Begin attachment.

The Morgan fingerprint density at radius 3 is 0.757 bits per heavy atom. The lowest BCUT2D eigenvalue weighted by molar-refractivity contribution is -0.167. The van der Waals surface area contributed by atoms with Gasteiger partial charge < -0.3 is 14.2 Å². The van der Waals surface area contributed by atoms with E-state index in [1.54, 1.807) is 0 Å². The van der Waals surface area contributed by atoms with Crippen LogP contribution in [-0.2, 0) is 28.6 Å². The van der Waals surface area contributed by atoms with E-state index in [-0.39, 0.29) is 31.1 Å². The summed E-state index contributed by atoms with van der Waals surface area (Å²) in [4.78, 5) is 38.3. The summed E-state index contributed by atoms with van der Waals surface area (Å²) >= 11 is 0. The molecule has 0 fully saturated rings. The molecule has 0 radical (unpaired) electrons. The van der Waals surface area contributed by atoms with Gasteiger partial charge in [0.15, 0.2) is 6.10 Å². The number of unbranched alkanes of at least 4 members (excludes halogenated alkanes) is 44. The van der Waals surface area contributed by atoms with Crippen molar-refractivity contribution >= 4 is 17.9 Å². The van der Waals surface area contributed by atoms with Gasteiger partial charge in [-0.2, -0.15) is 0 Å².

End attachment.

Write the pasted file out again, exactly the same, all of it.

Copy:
The Morgan fingerprint density at radius 3 is 0.757 bits per heavy atom. The lowest BCUT2D eigenvalue weighted by molar-refractivity contribution is -0.167. The van der Waals surface area contributed by atoms with Gasteiger partial charge < -0.3 is 14.2 Å². The van der Waals surface area contributed by atoms with E-state index in [1.54, 1.807) is 0 Å². The van der Waals surface area contributed by atoms with Crippen LogP contribution in [-0.2, 0) is 28.6 Å². The van der Waals surface area contributed by atoms with E-state index in [-0.39, 0.29) is 31.1 Å². The summed E-state index contributed by atoms with van der Waals surface area (Å²) in [4.78, 5) is 38.3. The summed E-state index contributed by atoms with van der Waals surface area (Å²) >= 11 is 0. The molecule has 0 fully saturated rings. The molecule has 0 radical (unpaired) electrons. The van der Waals surface area contributed by atoms with Gasteiger partial charge in [0.15, 0.2) is 6.10 Å². The number of unbranched alkanes of at least 4 members (excludes halogenated alkanes) is 44. The van der Waals surface area contributed by atoms with Crippen molar-refractivity contribution >= 4 is 17.9 Å². The van der Waals surface area contributed by atoms with Gasteiger partial charge in [-0.2, -0.15) is 0 Å².